Profile

Cover photo
5,687 followers|2,405,688 views
AboutPostsPhotos

Stream

Speakspeak

Shared publicly  - 
 
Good simple drawings to illustrate these prepositions of place and movement, with the exception of 'along', the meaning of which isn't very clear here.
32
11
Sevim Eryiğit's profile photoSarah Goldsmith's profile photo
Add a comment...

Speakspeak
owner

Quick quizzes  - 
 
Quick quiz

I'm really  ___ about going to New York next week.

#quickenglishquiz  
175 votes  -  votes visible to Public
29%
71%
A. exciting
29%
B. excited
71%
15
1
‫محمد مشهور‬‎'s profile photoRobert Britton's profile photoSpeakspeak's profile photoChang Jun Park's profile photo
16 comments
 
The correct answer is B - excited. Thank you to everybody who voted.

Here's more practice if you feel you need it: http://speakspeak.com/english-grammar-exercises/elementary/ed-or-ing-adjectives
Add a comment...

Speakspeak

Shared publicly  - 
 
 
Quick quiz

My boss has just resigned. I don't think he could cope ________  the pressure.

#quickenglishquiz  
136 votes  -  votes visible to Public
a. on
7%
b. with
87%
c. for
2%
d. to
4%
30 comments on original post
5
Anna Rossi's profile photoLiane Biogata's profile photoEeva-Mari Lääkkö's profile photoUma Maheswar Nakka's profile photo
6 comments
 
b
Add a comment...

Speakspeak

Shared publicly  - 
 
Regular and irregular adverbs exercise

Good ➝ well, quick ➝ quickly, fast ➝ fast

Practise regular and irregular adverbs in this exercise.
(pre-intermediate / intermediate level)
http://speakspeak.com/english-grammar-exercises/intermediate/regular-and-irregular-adverbs
English grammar practice exercise, for intermediate learners.In this exercise you will practise regular and irregular adverbs. Instructions: Complete each of the following sentences by changing the adjective in brackets into an adverb. questions go herescore goes here
14
5
JULIAN CAMILO GALLEGO RAMIREZ (gallegoj)'s profile photoAbid Ali's profile photoAdriana Domínguez's profile photoStuart Cook's profile photo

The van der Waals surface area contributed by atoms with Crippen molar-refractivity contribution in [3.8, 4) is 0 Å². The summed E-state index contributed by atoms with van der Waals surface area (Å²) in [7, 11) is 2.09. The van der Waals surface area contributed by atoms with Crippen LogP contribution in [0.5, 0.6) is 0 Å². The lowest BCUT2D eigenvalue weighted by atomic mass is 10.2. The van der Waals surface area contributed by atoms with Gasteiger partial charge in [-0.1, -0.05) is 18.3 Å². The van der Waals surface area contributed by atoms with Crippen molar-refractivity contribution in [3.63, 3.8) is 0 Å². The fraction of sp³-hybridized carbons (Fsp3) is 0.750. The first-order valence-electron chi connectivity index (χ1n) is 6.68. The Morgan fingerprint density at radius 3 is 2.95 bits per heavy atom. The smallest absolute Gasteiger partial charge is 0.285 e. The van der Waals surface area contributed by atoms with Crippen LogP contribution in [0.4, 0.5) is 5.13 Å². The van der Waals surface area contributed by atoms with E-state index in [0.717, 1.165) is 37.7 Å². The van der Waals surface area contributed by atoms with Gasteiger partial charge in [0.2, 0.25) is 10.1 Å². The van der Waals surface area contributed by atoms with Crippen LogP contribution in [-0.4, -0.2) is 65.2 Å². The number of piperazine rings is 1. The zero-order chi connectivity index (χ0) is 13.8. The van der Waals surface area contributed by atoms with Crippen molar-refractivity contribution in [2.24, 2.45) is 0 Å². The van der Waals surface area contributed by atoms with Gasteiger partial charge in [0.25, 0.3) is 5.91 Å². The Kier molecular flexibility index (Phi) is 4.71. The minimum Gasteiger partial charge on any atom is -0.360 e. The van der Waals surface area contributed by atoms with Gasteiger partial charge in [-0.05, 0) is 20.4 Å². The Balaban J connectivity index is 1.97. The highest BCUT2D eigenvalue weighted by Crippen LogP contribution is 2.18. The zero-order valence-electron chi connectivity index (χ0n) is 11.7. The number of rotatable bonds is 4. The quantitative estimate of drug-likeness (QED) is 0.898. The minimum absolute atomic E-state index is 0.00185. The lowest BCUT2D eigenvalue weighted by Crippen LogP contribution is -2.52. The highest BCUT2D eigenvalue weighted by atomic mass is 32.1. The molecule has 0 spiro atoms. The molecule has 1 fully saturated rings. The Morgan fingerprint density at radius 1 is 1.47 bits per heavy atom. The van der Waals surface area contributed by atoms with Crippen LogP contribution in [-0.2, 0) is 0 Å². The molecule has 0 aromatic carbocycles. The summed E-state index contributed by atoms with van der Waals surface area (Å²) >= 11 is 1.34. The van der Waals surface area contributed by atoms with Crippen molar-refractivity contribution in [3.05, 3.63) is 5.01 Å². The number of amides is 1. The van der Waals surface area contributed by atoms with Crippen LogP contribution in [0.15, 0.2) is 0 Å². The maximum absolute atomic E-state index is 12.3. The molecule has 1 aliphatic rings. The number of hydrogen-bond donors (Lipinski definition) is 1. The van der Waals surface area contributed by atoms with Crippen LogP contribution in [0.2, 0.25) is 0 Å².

Very useful exercise.
Add a comment...

Speakspeak
owner

Quick quizzes  - 
 
Quick quiz
The police gave a  ____  description of what had happened.

#quickenglishquiz  
115 votes  -  votes visible to Public
a. small
9%
b. narrow
4%
c. brief
80%
d. tight
3%
e. light
4%
13
1
Fabian Richter's profile photoAmir Hossein's profile photoNeha Palekar's profile photo‫اردلان نادر‬‎'s profile photo
15 comments
 
brief
Add a comment...

Speakspeak

Shared publicly  - 
 
How to learn phrasal verbs more easily

Tip 2. Find out how common the phrasal verb is (a native speaker will be a big help here). Focus on learning common phrasal verbs, not ones which are seldom used. 

There are hundreds and thousands of phrasal verbs. Not all are common; some are used in certain areas only. Be realistic – you'll never know them all (native speakers don't, either), so make sure you put your energy into learning those that are the most commonly used.

#howtolearnphrasalverbs
8
2
SARAH BERGMAN's profile photoSARAH BERGMAN's profile photo
Add a comment...
Have them in circles
5,687 people
Siro Descrovi's profile photo
Nasir Bhat's profile photo
Arini Magar's profile photo
Mahmoud Kobieby's profile photo
nora ali's profile photo
monica pennati's profile photo
Denis Starikov's profile photo
sivarasa sangeetha's profile photo
Armen Yenokian's profile photo

Communities

Speakspeak

Shared publicly  - 
 
From the Quick quiz archive
 
Quiz quiz: what's the colour?
I was very   ___  when I started my first job. I didn't have much experience of life.

#quickenglishquiz  
173 votes  -  votes visible to Public
blue
26%
green
62%
black
6%
red
6%
3 comments on original post
2
Zahra Omidvar's profile photo
 
blue
Add a comment...